It happened while shopping at a local boutique during my freshman year of college. At the time she was a size 14 and I was a 4. For some reason, that day she decided to try on clothes in the petite section. I was confused, but I continued trying on clothes.
She kept eyeing a teeny bra and panties set and I thought, “No way. I know she’s not.” But she did. She picked up the set and fawned over how cute the lace was and said she was buying it. I didn’t know what to say, so I said nothing and continued trying on clothes. With no warning, she looked at me as I awkwardly stumbled out of the dressing room wearing what I hoped would finally be the perfect dress for whichever event we were going to.
“Ugh, you make me sick you skinny b***h.”
It stunned me at first. I had the kind of relationship with my friends where we could insult each other lovingly and never take it to heart. But this. This was something else entirely. She gave a half-hearted smile and chuckle but she looked a confusing mash-up of angry and sad. Back then I thought too much of myself as we so often do and I took offense, discussing the issue with friends to make myself feel better as they coddled me with the, “She’s just jealous,” speech. What I know now is that it was more about her than it was about me.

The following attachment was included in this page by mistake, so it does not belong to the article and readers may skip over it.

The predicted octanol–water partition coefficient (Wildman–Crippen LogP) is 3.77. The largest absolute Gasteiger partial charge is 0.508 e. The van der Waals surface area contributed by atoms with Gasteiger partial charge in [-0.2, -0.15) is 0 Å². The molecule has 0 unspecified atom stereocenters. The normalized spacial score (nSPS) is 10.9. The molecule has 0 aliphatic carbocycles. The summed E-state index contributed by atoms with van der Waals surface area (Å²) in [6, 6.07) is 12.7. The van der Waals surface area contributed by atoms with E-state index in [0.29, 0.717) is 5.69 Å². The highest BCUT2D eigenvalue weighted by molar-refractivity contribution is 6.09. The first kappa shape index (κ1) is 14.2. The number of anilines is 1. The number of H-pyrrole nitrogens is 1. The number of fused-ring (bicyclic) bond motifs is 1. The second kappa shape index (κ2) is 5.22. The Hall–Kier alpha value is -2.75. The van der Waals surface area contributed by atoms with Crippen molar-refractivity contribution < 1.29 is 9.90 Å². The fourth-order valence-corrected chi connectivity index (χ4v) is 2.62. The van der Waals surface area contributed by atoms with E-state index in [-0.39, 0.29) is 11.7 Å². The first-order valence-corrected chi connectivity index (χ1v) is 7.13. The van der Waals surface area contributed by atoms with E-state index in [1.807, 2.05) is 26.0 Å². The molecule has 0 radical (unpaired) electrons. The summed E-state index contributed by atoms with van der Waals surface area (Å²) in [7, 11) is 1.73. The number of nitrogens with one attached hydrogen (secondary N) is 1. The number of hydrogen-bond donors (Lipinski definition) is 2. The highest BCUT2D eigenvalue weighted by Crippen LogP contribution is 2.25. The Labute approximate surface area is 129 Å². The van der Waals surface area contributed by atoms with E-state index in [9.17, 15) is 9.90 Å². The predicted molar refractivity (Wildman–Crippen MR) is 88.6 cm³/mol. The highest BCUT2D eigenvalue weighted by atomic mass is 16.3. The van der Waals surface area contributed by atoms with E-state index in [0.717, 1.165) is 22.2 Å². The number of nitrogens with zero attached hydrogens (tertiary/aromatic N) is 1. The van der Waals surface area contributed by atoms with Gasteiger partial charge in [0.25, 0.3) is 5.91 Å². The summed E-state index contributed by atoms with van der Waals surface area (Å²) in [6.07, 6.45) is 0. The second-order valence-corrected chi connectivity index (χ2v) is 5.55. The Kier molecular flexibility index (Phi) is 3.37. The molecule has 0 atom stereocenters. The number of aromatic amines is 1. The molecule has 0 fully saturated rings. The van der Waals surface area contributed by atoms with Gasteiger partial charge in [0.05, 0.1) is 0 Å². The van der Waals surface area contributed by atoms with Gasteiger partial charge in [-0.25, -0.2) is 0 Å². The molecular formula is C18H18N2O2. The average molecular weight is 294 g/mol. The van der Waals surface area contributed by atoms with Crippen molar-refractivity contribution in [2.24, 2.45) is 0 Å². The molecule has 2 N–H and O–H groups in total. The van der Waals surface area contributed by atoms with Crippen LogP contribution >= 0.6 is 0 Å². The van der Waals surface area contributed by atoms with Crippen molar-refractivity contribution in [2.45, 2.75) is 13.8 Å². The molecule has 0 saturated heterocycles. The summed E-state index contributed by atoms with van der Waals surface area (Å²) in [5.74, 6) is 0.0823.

Self-doubt, ESPECIALLY when it comes to physical beauty drives us to comparison in absolutely illogical ways and then throws us down into the muck of despair when we don’t measure up to whatever ludicrous standard we’ve set ourselves up against. But instead of accurately and honestly assessing where we are and then putting in the sweat (literally) to get where we want to be, it’s so much easier to give intense side-eye to that young woman who spends three hours daily in the gym and watches what she eats. It’s so much easier to call a slimmer woman (by metabolism – something almost completely uncontrollable) a “skinny b***h” without knowing her story. Did you know she may be battling an eating disorder brought on by physical and/or mental abuse? Or that perhaps she has a rarely high metabolism and intensely low self-esteem and tries desperately to gain weight to avoid criticism? You don’t know because you never asked. You never asked because you assumed that she thought she was “all that.” And we’re (skinny girls) supposed to take that?